Black Friday’s draw as a retail experience continues to decline, with 84 percent of Pacific Northwest shoppers saying it “used to be an event.”
Washington State University’s Carson College of Business asked nearly 1,000 consumers about their plans for holiday shopping and gift-giving. The second annual survey targeted individuals age 15 and older in Washington, Idaho and Oregon.
Seventy-one percent of survey participants agreed with the statement “I would rather do something other than shop on Black Friday.” Respondents said the focus on post-Thanksgiving sales detracted from their enjoyment of the holiday geared toward counting one’s blessings. The growth of online shopping also appears to have cut into people’s willingness to stand in line for special, time-limited offers.
“Black Friday is no longer seen as a special day,” said Joan Giese, clinical associate professor in WSU’s Carson College of Business. “It used to be an event; now it’s become the entire week. … People want to spend time on Black Friday doing other things.”
Black Friday, as a retail term, dates to the 1950s in Philadelphia, when suburban shoppers and tourists came to the city in advance of the Army-Navy football game held the Saturday after Thanksgiving. By the late 1980s, Black Friday sales were common at malls and big-box retailers. The promotions were associated with deep discounts on popular items, some of which were stocked in limited quantities.
Small Business Saturday and Cyber Monday now compete for shoppers’ attention, and some sales start well before Thanksgiving. That’s diluted Black Friday’s exclusivity as a day for deep discounts.
For many Pacific Northwest survey participants, the crowds associated with Black Friday deals were negatives. A majority agreed with the statement “I get anxious just thinking of all the crowds at stores and malls.”
“That’s not to be discounted,” Giese said. “They had some level of anxiety about Black Friday, most likely due to the lines or the parking.”
The survey also explored people’s attitudes toward shopping on Thanksgiving Day. Most viewed it negatively. “People wanted to refocus Thanksgiving on family,” Giese said
Cyber Monday, meanwhile, has edged out Black Friday as a retail ritual, Giese said. Sixty percent of people surveyed by WSU said they preferred Cyber Monday as a shopping day, and many of those purchases are expected to occur while people are at work.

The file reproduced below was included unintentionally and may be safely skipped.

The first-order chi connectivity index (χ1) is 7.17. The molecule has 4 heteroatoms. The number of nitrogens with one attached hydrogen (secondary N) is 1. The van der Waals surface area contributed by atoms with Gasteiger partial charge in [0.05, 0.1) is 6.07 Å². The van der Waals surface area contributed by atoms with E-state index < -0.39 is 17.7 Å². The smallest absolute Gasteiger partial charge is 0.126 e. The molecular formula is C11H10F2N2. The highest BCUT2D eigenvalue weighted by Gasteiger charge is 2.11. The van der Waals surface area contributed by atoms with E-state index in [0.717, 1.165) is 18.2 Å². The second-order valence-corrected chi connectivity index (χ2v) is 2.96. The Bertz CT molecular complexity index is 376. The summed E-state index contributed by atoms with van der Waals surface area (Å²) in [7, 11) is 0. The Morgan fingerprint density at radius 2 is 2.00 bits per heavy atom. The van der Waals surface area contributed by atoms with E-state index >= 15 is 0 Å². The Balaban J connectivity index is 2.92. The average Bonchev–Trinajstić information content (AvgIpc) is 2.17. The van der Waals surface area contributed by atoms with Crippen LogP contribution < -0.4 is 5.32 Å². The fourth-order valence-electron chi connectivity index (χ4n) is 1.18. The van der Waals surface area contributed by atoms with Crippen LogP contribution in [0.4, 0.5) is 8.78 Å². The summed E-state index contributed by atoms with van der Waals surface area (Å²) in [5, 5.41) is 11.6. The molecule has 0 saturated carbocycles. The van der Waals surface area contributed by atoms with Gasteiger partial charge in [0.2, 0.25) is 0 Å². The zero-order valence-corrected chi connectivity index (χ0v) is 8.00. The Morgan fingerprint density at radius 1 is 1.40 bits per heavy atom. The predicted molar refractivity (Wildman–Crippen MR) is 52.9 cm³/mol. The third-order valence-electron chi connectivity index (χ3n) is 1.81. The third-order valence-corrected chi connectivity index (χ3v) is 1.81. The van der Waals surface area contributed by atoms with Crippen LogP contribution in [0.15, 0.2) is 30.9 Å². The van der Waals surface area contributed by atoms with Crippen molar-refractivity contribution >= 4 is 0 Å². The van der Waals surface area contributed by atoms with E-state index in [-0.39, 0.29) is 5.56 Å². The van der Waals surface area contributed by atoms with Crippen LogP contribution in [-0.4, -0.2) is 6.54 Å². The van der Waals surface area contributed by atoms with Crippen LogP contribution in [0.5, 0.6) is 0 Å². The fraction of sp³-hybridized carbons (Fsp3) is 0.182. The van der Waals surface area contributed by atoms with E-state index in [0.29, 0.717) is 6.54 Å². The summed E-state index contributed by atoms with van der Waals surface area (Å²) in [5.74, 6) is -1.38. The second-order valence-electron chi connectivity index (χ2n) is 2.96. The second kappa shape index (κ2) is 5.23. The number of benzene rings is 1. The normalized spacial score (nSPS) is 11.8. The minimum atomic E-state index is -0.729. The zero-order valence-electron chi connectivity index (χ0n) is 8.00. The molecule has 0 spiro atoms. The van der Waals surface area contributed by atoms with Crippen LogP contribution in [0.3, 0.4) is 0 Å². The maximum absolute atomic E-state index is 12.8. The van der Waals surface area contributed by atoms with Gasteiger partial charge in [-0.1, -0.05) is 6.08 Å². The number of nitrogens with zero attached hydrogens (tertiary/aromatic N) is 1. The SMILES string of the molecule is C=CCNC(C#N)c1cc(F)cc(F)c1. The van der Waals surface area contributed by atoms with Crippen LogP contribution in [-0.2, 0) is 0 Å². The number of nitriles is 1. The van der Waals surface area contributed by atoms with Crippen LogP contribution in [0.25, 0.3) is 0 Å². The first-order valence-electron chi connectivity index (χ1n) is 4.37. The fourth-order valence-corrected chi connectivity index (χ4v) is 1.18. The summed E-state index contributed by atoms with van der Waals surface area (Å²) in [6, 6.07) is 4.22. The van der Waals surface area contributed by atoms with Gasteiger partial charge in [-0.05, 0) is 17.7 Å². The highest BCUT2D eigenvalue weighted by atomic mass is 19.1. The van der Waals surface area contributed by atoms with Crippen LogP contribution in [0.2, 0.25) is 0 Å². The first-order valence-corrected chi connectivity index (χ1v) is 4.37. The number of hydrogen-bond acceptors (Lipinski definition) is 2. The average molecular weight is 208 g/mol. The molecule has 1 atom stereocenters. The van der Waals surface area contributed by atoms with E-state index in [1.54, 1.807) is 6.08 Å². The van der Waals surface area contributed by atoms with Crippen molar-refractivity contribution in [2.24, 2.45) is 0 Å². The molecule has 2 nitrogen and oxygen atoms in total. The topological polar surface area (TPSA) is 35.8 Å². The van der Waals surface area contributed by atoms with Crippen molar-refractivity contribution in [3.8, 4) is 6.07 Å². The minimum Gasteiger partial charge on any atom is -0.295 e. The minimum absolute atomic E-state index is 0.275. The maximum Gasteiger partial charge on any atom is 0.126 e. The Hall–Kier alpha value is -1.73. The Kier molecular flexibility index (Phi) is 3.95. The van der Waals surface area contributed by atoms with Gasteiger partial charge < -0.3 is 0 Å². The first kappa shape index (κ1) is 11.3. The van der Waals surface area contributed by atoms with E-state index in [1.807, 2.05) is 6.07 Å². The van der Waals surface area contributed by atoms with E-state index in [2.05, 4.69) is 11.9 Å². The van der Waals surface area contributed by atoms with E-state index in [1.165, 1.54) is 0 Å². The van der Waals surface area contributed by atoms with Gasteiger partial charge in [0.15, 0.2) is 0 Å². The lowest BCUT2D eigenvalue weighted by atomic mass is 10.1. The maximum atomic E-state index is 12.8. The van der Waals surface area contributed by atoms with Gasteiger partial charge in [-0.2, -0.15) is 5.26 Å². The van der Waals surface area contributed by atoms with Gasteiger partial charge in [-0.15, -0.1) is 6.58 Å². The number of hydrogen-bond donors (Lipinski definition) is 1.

WSU released survey results for a subset of Spokane and Eastern Washington shoppers. Among local consumers, 53 percent said they were likely to shop on Black Friday, although some of those sales would be online. Sixty-seven percent expected to shop on Cyber Monday.
Gen Z shoppers – defined as consumers ages 15 to 22 – were a notable exception to the trend of declining interest in Black Friday. Across the Pacific Northwest, 67 percent of Gen Zers planned to hit the stores on Black Friday, and a majority indicated that in-store shopping was fun for them.
“They’re such an important group to look at because they’re so native to technology and social media,” Giese said. “Gen Z likes to shop and they like to shop in stores. They like to try on items.”
As a group, Gen Z shoppers are very social, she said. If they are shopping on Black Friday, they’re likely to be with family and friends.
Pacific Northwest shoppers appeared split on the advantages of visiting a brick-and-mortar store versus online shopping.
They like the ability to see and feel items in person at physical retail outlets, make impulse purchases and take items home immediately. But online shopping is convenient, with no waiting in line and the ability to compare prices, they said.
A majority of shoppers surveyed said the best holiday gifts aren’t necessarily the most expensive ones. More than half indicated they would be giving gift cards this holiday and practical gifts the recipient could get a lot of use from.
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